Lawyers groups doubt crackdown will stop
First posted 07:48pm (Mla time) Mar 03, 2006
By Tetch Torres
CIVIL liberty groups fought vigorously for the lifting of President Gloria Macapagal-Arroyo’s emergency proclamation. And when she did, two lawyers’ groups expressed doubts that the crackdown on her critics would end.
Arroyo on Friday lifted the emergency declaration designed to thwart an alleged coup plot but which critics said was threatening freedom of expression and deterring investment.
Council for Defense of Liberties spokesman Neri Colmenares said he believed Malacañang lifted Proclamation 1017, which placed the country under a state of national emergency, to prevent people from going to the streets.
He said he has doubts that Arroyo’s giving up of her emergency powers would stop the continuing crackdown on government critics.
For Arlene Bag-ao, council chairperson of the Alternative Law Group, the lifting of the Proclamation 1017 would not necessarily stop Malacañang from instituting "clever manipulations" to prevent the people from airing their grievances.
"Philippine democracy is still on a trial ironically by a leader who should have been the number one protector of civil liberties," Bag-ao said.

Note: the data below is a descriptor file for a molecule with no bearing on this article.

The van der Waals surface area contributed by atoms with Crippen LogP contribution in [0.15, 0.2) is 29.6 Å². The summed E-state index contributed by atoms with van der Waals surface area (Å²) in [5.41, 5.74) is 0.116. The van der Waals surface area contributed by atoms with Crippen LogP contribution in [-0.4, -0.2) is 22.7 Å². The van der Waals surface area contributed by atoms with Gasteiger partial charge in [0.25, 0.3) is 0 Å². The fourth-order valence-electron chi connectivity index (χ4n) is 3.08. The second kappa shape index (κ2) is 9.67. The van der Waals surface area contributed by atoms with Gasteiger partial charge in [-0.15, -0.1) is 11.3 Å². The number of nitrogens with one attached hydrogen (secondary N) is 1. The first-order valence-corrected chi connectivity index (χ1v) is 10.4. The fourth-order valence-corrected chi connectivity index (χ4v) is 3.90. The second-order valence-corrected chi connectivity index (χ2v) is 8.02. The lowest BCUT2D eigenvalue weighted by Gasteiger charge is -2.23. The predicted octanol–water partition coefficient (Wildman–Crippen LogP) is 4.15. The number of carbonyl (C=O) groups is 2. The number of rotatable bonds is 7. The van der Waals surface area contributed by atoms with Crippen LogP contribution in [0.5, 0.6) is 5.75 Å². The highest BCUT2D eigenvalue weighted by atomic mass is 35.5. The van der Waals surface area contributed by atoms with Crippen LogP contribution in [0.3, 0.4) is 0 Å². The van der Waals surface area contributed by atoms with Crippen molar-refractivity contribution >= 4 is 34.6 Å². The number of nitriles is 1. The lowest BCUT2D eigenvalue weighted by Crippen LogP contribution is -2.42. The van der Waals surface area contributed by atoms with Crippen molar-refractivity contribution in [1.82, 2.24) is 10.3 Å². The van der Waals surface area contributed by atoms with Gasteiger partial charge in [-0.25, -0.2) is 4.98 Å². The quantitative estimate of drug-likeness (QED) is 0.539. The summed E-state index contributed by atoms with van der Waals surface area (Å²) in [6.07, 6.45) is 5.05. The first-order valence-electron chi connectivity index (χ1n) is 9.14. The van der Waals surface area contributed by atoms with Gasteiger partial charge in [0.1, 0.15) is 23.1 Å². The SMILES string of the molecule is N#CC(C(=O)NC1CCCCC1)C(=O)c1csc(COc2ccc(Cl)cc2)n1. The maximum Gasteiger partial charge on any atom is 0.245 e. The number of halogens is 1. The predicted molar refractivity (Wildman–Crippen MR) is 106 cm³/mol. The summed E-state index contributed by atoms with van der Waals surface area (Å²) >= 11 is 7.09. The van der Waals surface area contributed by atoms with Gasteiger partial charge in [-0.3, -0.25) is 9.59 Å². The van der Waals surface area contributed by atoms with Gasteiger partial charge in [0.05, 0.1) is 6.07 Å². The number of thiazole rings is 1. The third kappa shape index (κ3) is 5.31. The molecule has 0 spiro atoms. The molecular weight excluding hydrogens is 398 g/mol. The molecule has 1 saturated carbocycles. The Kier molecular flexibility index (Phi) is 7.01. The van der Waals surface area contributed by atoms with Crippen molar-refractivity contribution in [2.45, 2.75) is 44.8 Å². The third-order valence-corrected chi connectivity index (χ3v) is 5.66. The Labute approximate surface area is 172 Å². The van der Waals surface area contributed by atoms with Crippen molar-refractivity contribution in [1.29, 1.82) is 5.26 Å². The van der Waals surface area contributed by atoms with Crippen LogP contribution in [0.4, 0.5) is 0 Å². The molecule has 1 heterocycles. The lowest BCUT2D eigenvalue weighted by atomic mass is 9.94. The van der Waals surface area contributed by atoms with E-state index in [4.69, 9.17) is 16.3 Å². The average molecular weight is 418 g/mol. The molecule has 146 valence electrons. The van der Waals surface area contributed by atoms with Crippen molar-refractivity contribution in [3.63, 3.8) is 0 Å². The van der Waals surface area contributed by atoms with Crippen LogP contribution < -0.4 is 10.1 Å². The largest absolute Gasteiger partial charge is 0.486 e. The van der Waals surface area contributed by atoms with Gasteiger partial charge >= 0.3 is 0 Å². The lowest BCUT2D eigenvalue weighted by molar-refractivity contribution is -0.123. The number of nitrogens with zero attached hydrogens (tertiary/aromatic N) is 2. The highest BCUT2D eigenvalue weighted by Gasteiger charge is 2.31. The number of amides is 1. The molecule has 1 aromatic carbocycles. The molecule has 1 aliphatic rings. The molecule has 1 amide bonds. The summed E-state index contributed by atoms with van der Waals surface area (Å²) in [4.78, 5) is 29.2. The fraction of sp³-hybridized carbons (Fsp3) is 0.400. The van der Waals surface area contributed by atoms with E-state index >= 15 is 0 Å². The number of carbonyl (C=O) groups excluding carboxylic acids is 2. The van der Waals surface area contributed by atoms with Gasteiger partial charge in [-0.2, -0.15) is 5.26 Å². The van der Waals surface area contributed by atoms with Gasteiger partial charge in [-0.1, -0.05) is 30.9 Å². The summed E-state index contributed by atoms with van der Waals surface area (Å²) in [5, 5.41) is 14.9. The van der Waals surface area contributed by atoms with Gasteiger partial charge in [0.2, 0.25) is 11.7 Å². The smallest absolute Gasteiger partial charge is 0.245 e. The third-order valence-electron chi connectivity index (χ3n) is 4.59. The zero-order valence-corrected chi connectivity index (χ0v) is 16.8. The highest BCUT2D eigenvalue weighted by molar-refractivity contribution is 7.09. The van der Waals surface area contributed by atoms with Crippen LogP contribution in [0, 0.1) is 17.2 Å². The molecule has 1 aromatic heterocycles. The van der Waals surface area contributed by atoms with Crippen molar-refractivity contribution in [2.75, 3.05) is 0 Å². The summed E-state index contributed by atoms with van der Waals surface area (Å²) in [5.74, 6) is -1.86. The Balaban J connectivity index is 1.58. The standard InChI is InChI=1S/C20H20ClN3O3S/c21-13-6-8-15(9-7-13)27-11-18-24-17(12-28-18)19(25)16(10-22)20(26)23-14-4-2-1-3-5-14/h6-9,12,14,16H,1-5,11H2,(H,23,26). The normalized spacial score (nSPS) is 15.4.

Arroyo ordered the state of emergency on February 24, citing a "tactical alliance" between right-wing and communist forces to overthrow the government and "create an unconstitutional regime."
Soon after, police raided the officer of The Daily Tribune, a small newspaper critical of the government, and placed troops at its door.
At the same time, authorities sacked three senior military and police officers whose units were implicated, and banned street protests in pre-emptive actions aimed at heading off the alleged plot.
Under the decree, the government filed charges of rebellion and attempting a coup d'etat against 16 opposition figures, including six leftist legislators. With Agence France-Presse